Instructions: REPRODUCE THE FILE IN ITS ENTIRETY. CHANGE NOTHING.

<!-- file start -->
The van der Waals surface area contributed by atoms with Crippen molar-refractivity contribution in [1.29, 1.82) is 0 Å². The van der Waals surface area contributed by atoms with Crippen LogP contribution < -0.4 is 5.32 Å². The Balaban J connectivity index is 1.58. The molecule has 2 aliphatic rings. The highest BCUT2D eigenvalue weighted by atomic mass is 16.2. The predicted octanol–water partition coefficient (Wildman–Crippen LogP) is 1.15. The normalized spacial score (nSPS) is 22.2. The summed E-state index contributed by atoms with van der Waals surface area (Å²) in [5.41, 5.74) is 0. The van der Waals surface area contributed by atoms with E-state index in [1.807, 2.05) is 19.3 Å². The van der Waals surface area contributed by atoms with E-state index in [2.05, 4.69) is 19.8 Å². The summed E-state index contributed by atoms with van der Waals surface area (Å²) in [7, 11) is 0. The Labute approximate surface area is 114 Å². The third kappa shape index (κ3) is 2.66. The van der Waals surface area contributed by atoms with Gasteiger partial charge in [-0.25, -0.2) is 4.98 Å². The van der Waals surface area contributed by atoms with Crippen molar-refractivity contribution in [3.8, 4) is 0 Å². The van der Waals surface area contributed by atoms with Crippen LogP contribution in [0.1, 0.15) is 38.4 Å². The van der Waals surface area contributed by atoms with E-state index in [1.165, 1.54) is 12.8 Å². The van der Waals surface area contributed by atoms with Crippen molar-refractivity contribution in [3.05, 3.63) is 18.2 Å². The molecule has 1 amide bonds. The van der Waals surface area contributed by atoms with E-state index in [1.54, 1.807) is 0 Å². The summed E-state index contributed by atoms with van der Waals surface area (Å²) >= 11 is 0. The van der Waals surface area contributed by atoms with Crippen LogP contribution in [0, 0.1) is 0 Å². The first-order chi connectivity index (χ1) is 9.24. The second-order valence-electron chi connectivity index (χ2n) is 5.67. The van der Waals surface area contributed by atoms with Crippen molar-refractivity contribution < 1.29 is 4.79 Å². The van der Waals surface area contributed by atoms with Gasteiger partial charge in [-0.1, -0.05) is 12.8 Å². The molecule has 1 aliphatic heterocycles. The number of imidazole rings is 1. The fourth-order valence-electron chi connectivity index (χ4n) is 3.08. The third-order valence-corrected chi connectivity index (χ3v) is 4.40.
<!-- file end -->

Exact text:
The van der Waals surface area contributed by atoms with Crippen molar-refractivity contribution in [1.29, 1.82) is 0 Å². The van der Waals surface area contributed by atoms with Crippen LogP contribution < -0.4 is 5.32 Å². The Balaban J connectivity index is 1.58. The molecule has 2 aliphatic rings. The highest BCUT2D eigenvalue weighted by atomic mass is 16.2. The predicted octanol–water partition coefficient (Wildman–Crippen LogP) is 1.15. The normalized spacial score (nSPS) is 22.2. The summed E-state index contributed by atoms with van der Waals surface area (Å²) in [5.41, 5.74) is 0. The van der Waals surface area contributed by atoms with E-state index in [1.807, 2.05) is 19.3 Å². The van der Waals surface area contributed by atoms with E-state index in [2.05, 4.69) is 19.8 Å². The summed E-state index contributed by atoms with van der Waals surface area (Å²) in [7, 11) is 0. The Labute approximate surface area is 114 Å². The third kappa shape index (κ3) is 2.66. The van der Waals surface area contributed by atoms with Gasteiger partial charge in [-0.25, -0.2) is 4.98 Å². The van der Waals surface area contributed by atoms with Crippen molar-refractivity contribution in [3.8, 4) is 0 Å². The van der Waals surface area contributed by atoms with Crippen LogP contribution in [0.1, 0.15) is 38.4 Å². The van der Waals surface area contributed by atoms with E-state index in [1.165, 1.54) is 12.8 Å². The van der Waals surface area contributed by atoms with Crippen molar-refractivity contribution in [3.05, 3.63) is 18.2 Å². The molecule has 1 amide bonds. The van der Waals surface area contributed by atoms with E-state index in [1.54, 1.807) is 0 Å². The summed E-state index contributed by atoms with van der Waals surface area (Å²) >= 11 is 0. The van der Waals surface area contributed by atoms with Crippen LogP contribution in [0, 0.1) is 0 Å². The first-order chi connectivity index (χ1) is 9.24. The second-order valence-electron chi connectivity index (χ2n) is 5.67. The van der Waals surface area contributed by atoms with Crippen molar-refractivity contribution < 1.29 is 4.79 Å². The van der Waals surface area contributed by atoms with Gasteiger partial charge in [-0.1, -0.05) is 12.8 Å². The molecule has 1 aliphatic heterocycles. The number of imidazole rings is 1. The fourth-order valence-electron chi connectivity index (χ4n) is 3.08. The third-order valence-corrected chi connectivity index (χ3v) is 4.40.